The Scandinavian Glutamine Trial indicated in secondary outcomes of only patients treated per protocol that iv glutamine supplementation may improve outcome during ICU stay [12]. This possible benefit, however, was not sustained after ICU discharge, which may be related to that glutamine supplementation was discontinued at discharge. To elucidate this hypothesis two observational research studies were launched: Study A - to follow plasma glutamine concentrations after ICU discharge, and Study B - to find out if post-ICU plasma glutamine concentration is a mortality predictor.

Methods

Patients

The unit has 12 beds and is the only ICU at the Huddinge wing of Karolinska University Hospital, which includes transplant surgery, major gastrointestinal surgery, hematology and infectious diseases, but not cardiac surgery, trauma care and neurosurgery. The protocol was to include consecutive patients admitted to the general ICU at Karolinska University Hospital Huddinge, who received iv glutamine supplement for >3 days. Exclusion criteria were: age <18, restrains of treatment, absence of informed consent, and readmissions to the ICU. Patients already in the study continued their enrollment according to protocol - if they were readmitted. Figure 1 contains CONSORT diagrams on patient recruitment. Before obtaining patients’ written informed consent, patients (or next of kin) were informed verbally and in writing about the study and possible risks. The Regional Ethics Committee in Stockholm approved the protocol, which complied with the Helsinki Declaration.

Figure 1
figure1

CONSORT diagrams on patients screened and included in the studies. Patients admitted to the ICU) and given exogenous intravenous glutamine supplementation together with full nutrition for >3 days were eligible. (A) describes patients sampled on their last day of ICU stay and thereafter every 5 to 7 days during the remaining hospital stay. Mortality, dropouts and ICU readmissions are indicated. (B) describes patients discharged from the ICU and sampled 24 to 72 hours after discharge. Mortality and dropouts are indicated. ICU, intensive care unit.

Protocols

In study A (post-ICU temporal pattern of plasma glutamine concentrations) an initial sample was taken during ongoing glutamine supplementation in the ICU <24 hours before discharge. Thereafter, samples were taken every 5 to 7 days as long as patients stayed in the hospital. If patients were readmitted to the ICU (and then given iv glutamine supplementation), sampling continued as per protocol.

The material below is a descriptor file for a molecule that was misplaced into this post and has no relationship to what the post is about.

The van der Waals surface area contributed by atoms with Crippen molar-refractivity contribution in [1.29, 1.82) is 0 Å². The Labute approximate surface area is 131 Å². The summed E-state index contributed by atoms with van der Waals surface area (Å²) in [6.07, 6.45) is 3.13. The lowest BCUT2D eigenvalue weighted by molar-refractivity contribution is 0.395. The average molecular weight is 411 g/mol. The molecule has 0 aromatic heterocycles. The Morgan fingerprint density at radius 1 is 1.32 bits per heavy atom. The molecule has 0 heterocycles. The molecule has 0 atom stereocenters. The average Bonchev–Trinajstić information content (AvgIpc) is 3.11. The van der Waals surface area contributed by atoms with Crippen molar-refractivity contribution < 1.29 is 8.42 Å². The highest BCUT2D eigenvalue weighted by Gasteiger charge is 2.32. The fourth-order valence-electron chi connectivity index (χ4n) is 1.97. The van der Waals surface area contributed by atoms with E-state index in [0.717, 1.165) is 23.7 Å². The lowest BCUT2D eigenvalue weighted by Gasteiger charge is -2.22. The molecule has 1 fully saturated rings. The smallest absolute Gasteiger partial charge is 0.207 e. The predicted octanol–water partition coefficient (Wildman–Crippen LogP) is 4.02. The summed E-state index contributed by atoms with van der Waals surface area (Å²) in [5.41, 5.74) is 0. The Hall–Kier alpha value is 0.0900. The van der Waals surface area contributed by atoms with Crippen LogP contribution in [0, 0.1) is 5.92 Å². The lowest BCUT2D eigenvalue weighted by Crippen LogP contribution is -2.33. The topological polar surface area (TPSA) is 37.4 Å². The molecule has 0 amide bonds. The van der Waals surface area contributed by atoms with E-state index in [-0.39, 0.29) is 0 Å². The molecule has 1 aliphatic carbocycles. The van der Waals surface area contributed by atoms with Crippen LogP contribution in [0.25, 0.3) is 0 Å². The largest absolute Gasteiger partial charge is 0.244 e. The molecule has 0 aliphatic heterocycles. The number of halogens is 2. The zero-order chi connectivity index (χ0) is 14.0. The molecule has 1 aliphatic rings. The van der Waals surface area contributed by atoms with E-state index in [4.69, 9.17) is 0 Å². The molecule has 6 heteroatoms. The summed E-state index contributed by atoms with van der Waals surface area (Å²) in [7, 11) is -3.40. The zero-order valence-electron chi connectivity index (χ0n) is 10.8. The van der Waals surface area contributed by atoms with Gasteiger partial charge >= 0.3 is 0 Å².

In study B (post-ICU concentration of plasma glutamine as outcome predictor) a sample was taken between 24 and 72 hours after ICU discharge. All-cause mortality was then recorded for 12 months. Some patients (n = 56) were included in both study protocols.

Nutrition

During ICU admission the nutritional protocol was aligned with the Scandinavian Glutamine Trial protocol [12]. All patients were started on enteral nutrition as soon as no contraindication was evident. In parallel with the start of enteral nutrition iv glutamine supplementation was started. Complementary parenteral nutrition was started if caloric target (as per indirect calorimetry energy expenditure) was not reached on day 5 of ICU stay. Glutamine supplementation was administered as L-alanyl-L-glutamine 200 mg/ml in 100 mL containers (Dipeptiven, Fresenius, Bad Homburg, Germany), 100 mL per 24 hours if <60 kg, 200 mL per 24 hours if >60 kg, and 300 mL if >80 kg and in addition on continuous renal replacement therapy - as a continuous infusion over 24 hours. Deviations from the Scandinavian Glutamine Trial protocol were (i) postponing of complementary parenteral nutrition until day 5, (ii) constant infusion of the glutamine-containing dipeptide during 24 hours instead of 12 hours, and (iii) dosing of the dipeptide in body-weight intervals rather than per kg.

Analysis